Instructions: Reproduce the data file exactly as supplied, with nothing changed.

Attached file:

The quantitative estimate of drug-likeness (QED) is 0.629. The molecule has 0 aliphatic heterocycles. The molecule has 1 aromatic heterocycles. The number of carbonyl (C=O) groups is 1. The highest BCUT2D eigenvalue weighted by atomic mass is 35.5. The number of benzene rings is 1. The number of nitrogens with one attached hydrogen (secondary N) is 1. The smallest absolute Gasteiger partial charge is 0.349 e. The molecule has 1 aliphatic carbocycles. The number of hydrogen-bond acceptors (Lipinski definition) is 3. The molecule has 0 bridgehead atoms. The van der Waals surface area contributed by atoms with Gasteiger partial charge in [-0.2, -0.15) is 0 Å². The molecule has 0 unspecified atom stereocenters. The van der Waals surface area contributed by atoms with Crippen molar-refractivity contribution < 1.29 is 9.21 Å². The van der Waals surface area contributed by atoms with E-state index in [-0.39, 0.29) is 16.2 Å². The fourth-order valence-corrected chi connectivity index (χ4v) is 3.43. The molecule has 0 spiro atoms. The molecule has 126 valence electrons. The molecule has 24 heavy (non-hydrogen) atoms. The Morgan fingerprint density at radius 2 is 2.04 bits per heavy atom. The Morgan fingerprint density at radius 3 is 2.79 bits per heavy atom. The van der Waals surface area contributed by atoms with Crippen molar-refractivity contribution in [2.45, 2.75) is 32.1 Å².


The quantitative estimate of drug-likeness (QED) is 0.629. The molecule has 0 aliphatic heterocycles. The molecule has 1 aromatic heterocycles. The number of carbonyl (C=O) groups is 1. The highest BCUT2D eigenvalue weighted by atomic mass is 35.5. The number of benzene rings is 1. The number of nitrogens with one attached hydrogen (secondary N) is 1. The smallest absolute Gasteiger partial charge is 0.349 e. The molecule has 1 aliphatic carbocycles. The number of hydrogen-bond acceptors (Lipinski definition) is 3. The molecule has 0 bridgehead atoms. The van der Waals surface area contributed by atoms with Gasteiger partial charge in [-0.2, -0.15) is 0 Å². The molecule has 0 unspecified atom stereocenters. The van der Waals surface area contributed by atoms with Crippen molar-refractivity contribution < 1.29 is 9.21 Å². The van der Waals surface area contributed by atoms with E-state index in [-0.39, 0.29) is 16.2 Å². The fourth-order valence-corrected chi connectivity index (χ4v) is 3.43. The molecule has 0 spiro atoms. The molecule has 126 valence electrons. The molecule has 24 heavy (non-hydrogen) atoms. The Morgan fingerprint density at radius 2 is 2.04 bits per heavy atom. The Morgan fingerprint density at radius 3 is 2.79 bits per heavy atom. The van der Waals surface area contributed by atoms with Crippen molar-refractivity contribution in [2.45, 2.75) is 32.1 Å².